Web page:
But it’s not just learning where to access abortion pills. Just last week, a new report by the National Domestic Violence Hotline showed that abusive partners are weaponizing confusion about abortion laws to threaten to call the police on or sue their victims, even though all active abortion bans only criminalize the provider. There’s also the threat of being misdirected to a fake abortion clinic: Per the Times, Aid Access, an international group that legally sends abortion pills to all 50 states, was incorrectly flagged as unsafe by Bing’s search engine for months before the error was finally fixed in May. By contrast, crisis pregnancy centers, which have increasingly become a surveillance apparatus for anti-abortion groups, can readily advertise on and draw abortion seekers from search engines; their websites sometimes push lies that abortion can cause infertility and breast cancer, all while collecting extensive, personal data from potential abortion seekers at a time of growing legal risk.

 

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In a statement shared with the Times, a spokesperson for Meta said the company strives for its social platforms to be “a place where people can access reliable information about health services, advertisers can promote health services and everyone can discuss and debate public policies in this space.” But abortion advocacy and resource groups have been reporting issues and double standards for some time. Back in 2021, I spoke to a research analyst at Reproaction who said the group’s posts that include keywords like “misoprostol” and “mifepristone” (abortion-inducing medications) are restricted by platforms like Facebook and Instagram. A search for ​​misoprostol on Instagram would yield the warning, “Recent posts for #misoprostol are hidden because some posts may not follow Instagram’s Community Guidelines.” Meanwhile, paid ads from anti-abortion activists about “abortion pill reversal” (a medically unproven, unsafe regimen that anti-abortion activists claim can stop a medication abortion underway) are available on the same platform yet seem to evade these types of “content warning” flags.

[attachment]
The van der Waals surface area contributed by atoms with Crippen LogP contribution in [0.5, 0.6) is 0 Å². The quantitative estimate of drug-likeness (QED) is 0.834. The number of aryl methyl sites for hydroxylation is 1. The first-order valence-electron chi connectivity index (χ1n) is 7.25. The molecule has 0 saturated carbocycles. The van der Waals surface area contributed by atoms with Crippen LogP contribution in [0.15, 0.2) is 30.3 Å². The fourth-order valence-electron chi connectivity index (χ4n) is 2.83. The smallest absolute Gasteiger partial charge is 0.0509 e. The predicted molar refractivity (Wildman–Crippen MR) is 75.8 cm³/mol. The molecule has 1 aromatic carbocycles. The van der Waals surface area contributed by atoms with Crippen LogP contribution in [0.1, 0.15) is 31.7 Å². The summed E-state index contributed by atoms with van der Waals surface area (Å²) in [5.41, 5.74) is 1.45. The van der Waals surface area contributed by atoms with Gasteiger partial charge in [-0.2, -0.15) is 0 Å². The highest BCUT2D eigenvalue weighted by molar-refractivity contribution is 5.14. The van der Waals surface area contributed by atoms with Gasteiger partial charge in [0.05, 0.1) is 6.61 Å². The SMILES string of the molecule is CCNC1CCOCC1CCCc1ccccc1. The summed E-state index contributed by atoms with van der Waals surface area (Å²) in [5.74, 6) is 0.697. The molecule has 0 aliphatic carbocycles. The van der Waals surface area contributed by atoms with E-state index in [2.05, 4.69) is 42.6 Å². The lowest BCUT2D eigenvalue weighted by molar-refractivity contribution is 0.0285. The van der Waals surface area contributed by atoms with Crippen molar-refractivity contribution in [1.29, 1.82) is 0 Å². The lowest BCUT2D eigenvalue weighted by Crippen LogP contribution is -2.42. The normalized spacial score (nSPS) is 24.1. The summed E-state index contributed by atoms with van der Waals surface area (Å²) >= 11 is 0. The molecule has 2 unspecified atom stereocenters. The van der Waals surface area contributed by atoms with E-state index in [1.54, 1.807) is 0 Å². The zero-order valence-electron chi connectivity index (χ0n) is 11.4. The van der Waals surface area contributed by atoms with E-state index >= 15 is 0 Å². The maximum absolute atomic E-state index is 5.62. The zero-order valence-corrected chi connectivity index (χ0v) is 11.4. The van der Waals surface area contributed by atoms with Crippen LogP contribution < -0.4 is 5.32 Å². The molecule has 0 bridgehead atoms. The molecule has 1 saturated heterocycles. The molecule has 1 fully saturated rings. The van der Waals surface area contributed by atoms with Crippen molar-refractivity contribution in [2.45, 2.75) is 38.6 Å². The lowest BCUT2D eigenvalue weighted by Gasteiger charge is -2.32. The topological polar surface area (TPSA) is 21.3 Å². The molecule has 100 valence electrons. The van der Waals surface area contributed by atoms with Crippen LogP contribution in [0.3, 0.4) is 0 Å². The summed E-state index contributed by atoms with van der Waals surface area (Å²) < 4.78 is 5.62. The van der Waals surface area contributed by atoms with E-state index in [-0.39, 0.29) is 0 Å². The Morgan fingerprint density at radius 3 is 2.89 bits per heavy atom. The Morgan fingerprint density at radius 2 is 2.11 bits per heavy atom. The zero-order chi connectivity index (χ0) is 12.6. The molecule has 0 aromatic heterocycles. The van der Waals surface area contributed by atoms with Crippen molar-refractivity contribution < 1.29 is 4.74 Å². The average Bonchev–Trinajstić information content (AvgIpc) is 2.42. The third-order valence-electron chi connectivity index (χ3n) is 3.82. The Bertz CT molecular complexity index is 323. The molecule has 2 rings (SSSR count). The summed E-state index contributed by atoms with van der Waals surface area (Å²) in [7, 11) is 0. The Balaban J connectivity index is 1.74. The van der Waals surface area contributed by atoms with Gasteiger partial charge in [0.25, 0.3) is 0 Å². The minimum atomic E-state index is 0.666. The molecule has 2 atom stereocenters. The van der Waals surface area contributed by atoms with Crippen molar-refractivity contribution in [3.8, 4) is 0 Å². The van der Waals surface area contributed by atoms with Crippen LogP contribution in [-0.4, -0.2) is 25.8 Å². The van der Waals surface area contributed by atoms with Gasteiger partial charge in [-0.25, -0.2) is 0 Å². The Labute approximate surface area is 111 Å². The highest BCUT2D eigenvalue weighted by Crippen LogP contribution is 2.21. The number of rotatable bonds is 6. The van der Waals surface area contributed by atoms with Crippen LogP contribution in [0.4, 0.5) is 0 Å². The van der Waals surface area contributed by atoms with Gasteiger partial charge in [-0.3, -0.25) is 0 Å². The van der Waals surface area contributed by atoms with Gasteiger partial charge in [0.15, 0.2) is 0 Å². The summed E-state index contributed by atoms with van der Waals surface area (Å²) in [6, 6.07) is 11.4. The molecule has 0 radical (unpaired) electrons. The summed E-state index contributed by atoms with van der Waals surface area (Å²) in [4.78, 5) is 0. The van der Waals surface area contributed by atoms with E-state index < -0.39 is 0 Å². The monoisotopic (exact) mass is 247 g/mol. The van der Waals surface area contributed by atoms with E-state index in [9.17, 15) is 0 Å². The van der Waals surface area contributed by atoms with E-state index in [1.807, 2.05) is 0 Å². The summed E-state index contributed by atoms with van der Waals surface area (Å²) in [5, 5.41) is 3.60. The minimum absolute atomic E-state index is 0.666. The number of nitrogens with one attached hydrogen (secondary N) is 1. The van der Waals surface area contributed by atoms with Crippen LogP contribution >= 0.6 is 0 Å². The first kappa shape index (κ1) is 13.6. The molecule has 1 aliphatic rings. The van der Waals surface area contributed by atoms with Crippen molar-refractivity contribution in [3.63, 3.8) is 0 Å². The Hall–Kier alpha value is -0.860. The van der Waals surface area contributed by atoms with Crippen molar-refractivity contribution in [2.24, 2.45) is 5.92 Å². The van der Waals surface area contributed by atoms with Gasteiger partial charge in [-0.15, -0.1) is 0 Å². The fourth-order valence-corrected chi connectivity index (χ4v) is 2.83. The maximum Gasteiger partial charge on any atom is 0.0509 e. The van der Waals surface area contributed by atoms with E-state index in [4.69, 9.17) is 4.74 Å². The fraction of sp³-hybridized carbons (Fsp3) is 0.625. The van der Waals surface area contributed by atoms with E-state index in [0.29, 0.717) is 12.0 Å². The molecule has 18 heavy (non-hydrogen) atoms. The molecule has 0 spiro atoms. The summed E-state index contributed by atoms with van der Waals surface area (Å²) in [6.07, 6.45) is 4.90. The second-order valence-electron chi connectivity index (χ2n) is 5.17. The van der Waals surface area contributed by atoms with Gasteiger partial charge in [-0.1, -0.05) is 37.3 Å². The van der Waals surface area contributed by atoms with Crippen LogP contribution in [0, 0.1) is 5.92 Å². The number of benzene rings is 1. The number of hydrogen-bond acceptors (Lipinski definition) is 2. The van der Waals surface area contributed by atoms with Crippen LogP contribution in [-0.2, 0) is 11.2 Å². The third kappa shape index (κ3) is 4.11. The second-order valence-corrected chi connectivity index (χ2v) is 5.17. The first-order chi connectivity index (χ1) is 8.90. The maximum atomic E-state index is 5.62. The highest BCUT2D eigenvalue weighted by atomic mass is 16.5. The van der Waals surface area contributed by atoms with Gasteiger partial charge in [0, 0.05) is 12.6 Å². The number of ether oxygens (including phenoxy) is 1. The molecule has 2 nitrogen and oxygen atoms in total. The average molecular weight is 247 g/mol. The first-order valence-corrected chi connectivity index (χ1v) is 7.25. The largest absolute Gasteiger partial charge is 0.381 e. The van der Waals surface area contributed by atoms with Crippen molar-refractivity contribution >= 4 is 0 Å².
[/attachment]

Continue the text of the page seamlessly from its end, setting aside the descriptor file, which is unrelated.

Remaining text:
Mailman also pointed to how Facebook allowed Sen. Marsha Blackburn (R-Tenn.) to run campaign ads lying that Planned Parenthood sells baby parts, all while Reproaction couldn’t make posts about medication abortion. Elisa Wells, co-founder and co-director of Plan C Pills, which helps people get information and access to abortion pills online, previously told Jezebel that in addition to their posts on abortion pills being flagged and removed “a number of times,” the organization’s Facebook page “mysteriously shut down” at one point, too.

The targeted policing of abortion-related online content has always functioned as a serious barrier and a thorn in the side of organizations trying to educate people about their options. But two years after Dobbs, as states continue to pass confusing bans and CPCs can seemingly advertise whatever they want, the implications of problematic digital moderation are greater than ever.